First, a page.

Getting back to the role of fathers. What advice would you have for any dads speaking to their daughters and sons about periods? 

Define a period to them biologically and then tell them that women react differently to them. Energy levels, mood, cramping can all differ. Ask them if they need help with someone showing them how all the gear works: Pads, tampons, moon cup etc. And tonally, don’t overdo it. Be led a bit by them but also if you are fully briefed on what periods are and how they can affect girls, you can also make them feel safe within your knowledge. You don’t have to tell them everything straight out. But let them know you can answer their questions as and when they have them –  and if you can’t, you will help them find someone who can. Like all parenting – it’s about how safe you make your child feel and you do that through your tone and approach.

And what about mums, any advice for them? 

The same as above but with the caveat that times have always moved on. While your experience may have been a certain way, don’t superimpose your experience too much onto your daughter. Her period and associated emotions may be entirely at odds with yours.

Should us parents be talking differently to sons and daughters about periods? Do boys and girls need to know different things?

Girls need more logistical and practical info but essentially boys can stay in the room and in my opinion, should do. Making them hush hush or something to talk about quietly, only perpetuate the period shame myth.

Are you planning a follow up book at all? Might we see a TV show or podcasts, radio shows from you focused on periods?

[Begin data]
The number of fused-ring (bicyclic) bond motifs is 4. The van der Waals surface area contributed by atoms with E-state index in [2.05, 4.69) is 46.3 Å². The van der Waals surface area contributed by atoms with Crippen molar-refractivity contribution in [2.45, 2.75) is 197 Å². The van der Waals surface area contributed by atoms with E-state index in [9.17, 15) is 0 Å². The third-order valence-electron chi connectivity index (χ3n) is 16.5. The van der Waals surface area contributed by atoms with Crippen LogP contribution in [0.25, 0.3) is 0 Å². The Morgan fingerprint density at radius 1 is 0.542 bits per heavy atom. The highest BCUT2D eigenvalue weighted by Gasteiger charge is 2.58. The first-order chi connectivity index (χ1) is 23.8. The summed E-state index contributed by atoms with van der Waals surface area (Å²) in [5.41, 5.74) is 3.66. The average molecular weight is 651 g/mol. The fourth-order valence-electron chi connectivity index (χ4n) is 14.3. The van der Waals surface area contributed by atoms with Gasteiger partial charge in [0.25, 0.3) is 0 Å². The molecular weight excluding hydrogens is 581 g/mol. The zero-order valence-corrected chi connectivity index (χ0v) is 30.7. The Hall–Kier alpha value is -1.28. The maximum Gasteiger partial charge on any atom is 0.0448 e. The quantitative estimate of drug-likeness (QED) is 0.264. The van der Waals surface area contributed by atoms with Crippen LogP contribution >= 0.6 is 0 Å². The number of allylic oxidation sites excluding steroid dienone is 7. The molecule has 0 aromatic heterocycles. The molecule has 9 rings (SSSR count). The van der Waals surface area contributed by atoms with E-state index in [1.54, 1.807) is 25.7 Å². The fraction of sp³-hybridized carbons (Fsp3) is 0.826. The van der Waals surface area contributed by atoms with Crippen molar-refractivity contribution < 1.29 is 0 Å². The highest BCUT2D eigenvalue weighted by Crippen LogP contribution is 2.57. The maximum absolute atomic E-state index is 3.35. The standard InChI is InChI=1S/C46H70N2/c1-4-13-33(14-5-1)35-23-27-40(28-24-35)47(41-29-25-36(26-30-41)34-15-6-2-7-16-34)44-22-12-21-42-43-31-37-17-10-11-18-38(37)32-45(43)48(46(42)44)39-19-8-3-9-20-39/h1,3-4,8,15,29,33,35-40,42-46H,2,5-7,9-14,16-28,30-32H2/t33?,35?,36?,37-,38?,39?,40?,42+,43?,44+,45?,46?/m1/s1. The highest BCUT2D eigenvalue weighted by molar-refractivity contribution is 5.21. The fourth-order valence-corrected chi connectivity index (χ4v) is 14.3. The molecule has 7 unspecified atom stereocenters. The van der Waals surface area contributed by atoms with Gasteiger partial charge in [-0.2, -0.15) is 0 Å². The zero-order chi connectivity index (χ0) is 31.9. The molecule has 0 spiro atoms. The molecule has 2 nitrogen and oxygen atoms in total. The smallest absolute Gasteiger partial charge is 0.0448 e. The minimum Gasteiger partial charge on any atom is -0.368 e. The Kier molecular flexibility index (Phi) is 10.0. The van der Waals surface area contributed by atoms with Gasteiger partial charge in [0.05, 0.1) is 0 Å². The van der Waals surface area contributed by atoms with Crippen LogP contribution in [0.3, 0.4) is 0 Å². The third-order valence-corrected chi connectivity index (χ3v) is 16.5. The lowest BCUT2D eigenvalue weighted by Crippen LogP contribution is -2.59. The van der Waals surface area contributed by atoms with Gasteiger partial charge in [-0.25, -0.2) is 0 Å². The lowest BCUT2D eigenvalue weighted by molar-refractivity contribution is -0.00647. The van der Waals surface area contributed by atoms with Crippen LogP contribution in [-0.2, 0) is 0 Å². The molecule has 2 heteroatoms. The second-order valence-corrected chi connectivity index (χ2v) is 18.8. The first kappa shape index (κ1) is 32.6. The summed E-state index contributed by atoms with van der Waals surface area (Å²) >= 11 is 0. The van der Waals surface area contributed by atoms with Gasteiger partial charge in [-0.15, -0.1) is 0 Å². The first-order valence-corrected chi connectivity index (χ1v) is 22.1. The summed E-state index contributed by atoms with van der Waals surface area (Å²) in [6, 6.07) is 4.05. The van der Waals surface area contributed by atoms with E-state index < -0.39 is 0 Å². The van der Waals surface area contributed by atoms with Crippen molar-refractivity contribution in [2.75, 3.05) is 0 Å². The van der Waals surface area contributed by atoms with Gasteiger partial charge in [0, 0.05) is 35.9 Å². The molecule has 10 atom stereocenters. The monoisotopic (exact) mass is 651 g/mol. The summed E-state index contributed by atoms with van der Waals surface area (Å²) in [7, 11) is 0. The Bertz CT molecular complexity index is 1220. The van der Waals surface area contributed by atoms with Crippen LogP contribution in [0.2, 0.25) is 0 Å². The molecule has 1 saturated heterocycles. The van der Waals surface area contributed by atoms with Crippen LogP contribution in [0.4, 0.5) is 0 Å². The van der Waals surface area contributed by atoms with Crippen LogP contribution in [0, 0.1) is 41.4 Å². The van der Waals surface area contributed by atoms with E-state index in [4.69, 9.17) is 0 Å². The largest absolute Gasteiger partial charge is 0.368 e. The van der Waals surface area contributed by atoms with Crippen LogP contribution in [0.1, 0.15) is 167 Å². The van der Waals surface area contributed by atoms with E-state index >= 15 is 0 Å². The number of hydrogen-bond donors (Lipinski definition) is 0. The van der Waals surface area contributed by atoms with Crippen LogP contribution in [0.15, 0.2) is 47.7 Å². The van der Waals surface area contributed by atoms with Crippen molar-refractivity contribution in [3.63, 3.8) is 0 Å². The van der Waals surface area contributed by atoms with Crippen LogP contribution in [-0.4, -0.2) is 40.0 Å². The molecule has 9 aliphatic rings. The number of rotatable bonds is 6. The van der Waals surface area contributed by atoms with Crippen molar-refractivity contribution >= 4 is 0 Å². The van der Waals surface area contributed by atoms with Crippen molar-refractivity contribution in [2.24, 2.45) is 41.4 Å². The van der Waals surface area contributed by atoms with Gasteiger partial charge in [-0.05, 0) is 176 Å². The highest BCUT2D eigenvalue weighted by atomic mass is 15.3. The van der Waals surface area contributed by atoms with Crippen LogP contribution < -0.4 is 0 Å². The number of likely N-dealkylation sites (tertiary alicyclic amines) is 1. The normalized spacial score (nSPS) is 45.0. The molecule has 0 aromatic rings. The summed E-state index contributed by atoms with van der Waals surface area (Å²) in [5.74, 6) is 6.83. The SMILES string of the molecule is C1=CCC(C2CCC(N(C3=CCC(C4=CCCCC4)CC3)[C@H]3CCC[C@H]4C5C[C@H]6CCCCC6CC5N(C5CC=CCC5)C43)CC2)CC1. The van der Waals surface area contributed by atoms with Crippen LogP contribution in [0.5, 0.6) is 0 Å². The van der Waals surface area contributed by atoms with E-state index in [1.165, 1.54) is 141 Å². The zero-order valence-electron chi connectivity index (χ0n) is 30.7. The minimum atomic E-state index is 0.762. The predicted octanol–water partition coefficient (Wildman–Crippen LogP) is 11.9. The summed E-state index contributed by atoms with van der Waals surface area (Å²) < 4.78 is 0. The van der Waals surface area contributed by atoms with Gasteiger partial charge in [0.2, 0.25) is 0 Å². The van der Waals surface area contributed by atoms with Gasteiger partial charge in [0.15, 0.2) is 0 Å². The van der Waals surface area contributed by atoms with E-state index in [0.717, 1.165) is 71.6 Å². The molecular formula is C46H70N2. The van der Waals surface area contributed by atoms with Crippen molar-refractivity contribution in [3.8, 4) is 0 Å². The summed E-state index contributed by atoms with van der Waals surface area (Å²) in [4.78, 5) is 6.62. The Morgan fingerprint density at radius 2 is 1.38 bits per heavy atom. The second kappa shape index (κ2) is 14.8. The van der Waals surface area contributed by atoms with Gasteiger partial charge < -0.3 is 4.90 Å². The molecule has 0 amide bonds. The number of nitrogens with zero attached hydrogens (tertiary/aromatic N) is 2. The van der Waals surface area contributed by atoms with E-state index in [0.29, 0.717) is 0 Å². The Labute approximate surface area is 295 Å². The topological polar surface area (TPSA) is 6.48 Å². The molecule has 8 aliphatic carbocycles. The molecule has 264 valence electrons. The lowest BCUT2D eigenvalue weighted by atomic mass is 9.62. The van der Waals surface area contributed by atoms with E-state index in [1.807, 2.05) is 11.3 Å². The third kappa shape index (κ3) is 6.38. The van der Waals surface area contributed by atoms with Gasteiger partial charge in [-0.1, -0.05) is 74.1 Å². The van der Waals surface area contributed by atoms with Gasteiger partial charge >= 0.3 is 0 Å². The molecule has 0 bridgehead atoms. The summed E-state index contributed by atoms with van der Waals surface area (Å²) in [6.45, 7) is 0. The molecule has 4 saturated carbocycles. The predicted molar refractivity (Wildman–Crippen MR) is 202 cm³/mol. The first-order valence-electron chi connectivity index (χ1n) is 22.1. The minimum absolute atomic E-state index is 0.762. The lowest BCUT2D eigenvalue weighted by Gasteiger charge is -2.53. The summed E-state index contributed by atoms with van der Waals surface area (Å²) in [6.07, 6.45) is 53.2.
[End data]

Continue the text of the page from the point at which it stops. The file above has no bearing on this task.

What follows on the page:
Watch this space. I also would love a menstruation TV show and a period pod. Monthly of course.

Finally, I just want you to know that it will be a long time before I am able to eat steak again. A very long time.  

Ah. You read THAT chapter. Cooked steak is surely OK right?

It’s About Bloody Time. Period. By Emma Barnett is published by HQ is available form all good book shops and also online from Amazon.

4 thoughts on “Q&A with Emma Barnett, author of ‘It’s About Bloody Time. Period’.”

  1. What a great Q & A John. With a daughter coming to the age where I have had to start talking to her and having conversations with her that I am not fully within my comfort zone. I took particular interest in that part. Thank you.

    1. Hi Ian. Thanks ever so much for your comment. It means a lot to hear from another dad that they find this kind of content useful. Watch this space, I’ve got a follow-up planned that I suspect you will also like!

  2. Kudos to you for bringing this issue out in the open. Having periods is a biological function of the female body like any other function and should be seen as that only. More thought should be given what a woman goes through during that time of the month and understand her issues.

    1. Absolutely! And I also all for empowering and encouraging dads to discuss periods with their kids. I appreciate mum should take the lead in most households, but dads must understand what’s going on with their kids and partner.